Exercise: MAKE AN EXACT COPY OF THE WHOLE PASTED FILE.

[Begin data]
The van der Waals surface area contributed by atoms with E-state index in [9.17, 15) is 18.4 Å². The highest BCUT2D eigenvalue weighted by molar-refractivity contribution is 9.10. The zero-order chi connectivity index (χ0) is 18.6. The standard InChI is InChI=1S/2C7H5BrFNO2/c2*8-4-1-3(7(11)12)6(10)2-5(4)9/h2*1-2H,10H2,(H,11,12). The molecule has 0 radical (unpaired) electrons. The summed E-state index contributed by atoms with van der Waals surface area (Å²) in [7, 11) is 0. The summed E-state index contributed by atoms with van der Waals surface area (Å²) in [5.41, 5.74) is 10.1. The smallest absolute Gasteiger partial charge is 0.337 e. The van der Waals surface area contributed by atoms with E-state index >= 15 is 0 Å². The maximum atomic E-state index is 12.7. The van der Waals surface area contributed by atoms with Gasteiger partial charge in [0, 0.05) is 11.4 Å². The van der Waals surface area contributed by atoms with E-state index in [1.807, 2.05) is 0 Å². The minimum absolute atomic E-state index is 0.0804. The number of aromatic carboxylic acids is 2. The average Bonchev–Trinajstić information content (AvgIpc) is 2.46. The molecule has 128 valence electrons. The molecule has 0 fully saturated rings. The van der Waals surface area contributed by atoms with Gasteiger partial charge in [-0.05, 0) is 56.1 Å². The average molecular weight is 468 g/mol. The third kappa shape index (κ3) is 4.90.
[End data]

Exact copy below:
The van der Waals surface area contributed by atoms with E-state index in [9.17, 15) is 18.4 Å². The highest BCUT2D eigenvalue weighted by molar-refractivity contribution is 9.10. The zero-order chi connectivity index (χ0) is 18.6. The standard InChI is InChI=1S/2C7H5BrFNO2/c2*8-4-1-3(7(11)12)6(10)2-5(4)9/h2*1-2H,10H2,(H,11,12). The molecule has 0 radical (unpaired) electrons. The summed E-state index contributed by atoms with van der Waals surface area (Å²) in [7, 11) is 0. The summed E-state index contributed by atoms with van der Waals surface area (Å²) in [5.41, 5.74) is 10.1. The smallest absolute Gasteiger partial charge is 0.337 e. The van der Waals surface area contributed by atoms with E-state index >= 15 is 0 Å². The maximum atomic E-state index is 12.7. The van der Waals surface area contributed by atoms with Gasteiger partial charge in [0, 0.05) is 11.4 Å². The van der Waals surface area contributed by atoms with E-state index in [1.807, 2.05) is 0 Å². The minimum absolute atomic E-state index is 0.0804. The number of aromatic carboxylic acids is 2. The average Bonchev–Trinajstić information content (AvgIpc) is 2.46. The molecule has 128 valence electrons. The molecule has 0 fully saturated rings. The van der Waals surface area contributed by atoms with Gasteiger partial charge in [-0.05, 0) is 56.1 Å². The average molecular weight is 468 g/mol. The third kappa shape index (κ3) is 4.90.